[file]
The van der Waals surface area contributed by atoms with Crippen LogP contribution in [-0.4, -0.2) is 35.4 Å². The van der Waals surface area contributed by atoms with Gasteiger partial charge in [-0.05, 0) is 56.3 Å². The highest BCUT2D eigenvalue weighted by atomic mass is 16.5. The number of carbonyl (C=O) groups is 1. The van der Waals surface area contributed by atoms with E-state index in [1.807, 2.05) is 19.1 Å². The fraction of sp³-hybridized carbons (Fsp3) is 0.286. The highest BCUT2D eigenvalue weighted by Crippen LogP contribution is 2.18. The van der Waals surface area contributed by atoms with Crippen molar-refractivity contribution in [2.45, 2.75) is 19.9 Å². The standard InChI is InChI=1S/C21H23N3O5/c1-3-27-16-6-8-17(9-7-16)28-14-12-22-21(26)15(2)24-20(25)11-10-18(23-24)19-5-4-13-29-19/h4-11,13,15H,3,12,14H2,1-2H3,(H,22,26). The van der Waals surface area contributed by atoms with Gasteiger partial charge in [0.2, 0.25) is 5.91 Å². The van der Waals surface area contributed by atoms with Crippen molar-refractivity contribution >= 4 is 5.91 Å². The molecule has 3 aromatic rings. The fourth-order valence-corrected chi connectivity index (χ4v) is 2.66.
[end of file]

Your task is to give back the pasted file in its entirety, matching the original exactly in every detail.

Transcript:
The van der Waals surface area contributed by atoms with Crippen LogP contribution in [-0.4, -0.2) is 35.4 Å². The van der Waals surface area contributed by atoms with Gasteiger partial charge in [-0.05, 0) is 56.3 Å². The highest BCUT2D eigenvalue weighted by atomic mass is 16.5. The number of carbonyl (C=O) groups is 1. The van der Waals surface area contributed by atoms with E-state index in [1.807, 2.05) is 19.1 Å². The fraction of sp³-hybridized carbons (Fsp3) is 0.286. The highest BCUT2D eigenvalue weighted by Crippen LogP contribution is 2.18. The van der Waals surface area contributed by atoms with Crippen molar-refractivity contribution in [2.45, 2.75) is 19.9 Å². The standard InChI is InChI=1S/C21H23N3O5/c1-3-27-16-6-8-17(9-7-16)28-14-12-22-21(26)15(2)24-20(25)11-10-18(23-24)19-5-4-13-29-19/h4-11,13,15H,3,12,14H2,1-2H3,(H,22,26). The van der Waals surface area contributed by atoms with Gasteiger partial charge in [0.2, 0.25) is 5.91 Å². The van der Waals surface area contributed by atoms with Crippen molar-refractivity contribution >= 4 is 5.91 Å². The molecule has 3 aromatic rings. The fourth-order valence-corrected chi connectivity index (χ4v) is 2.66.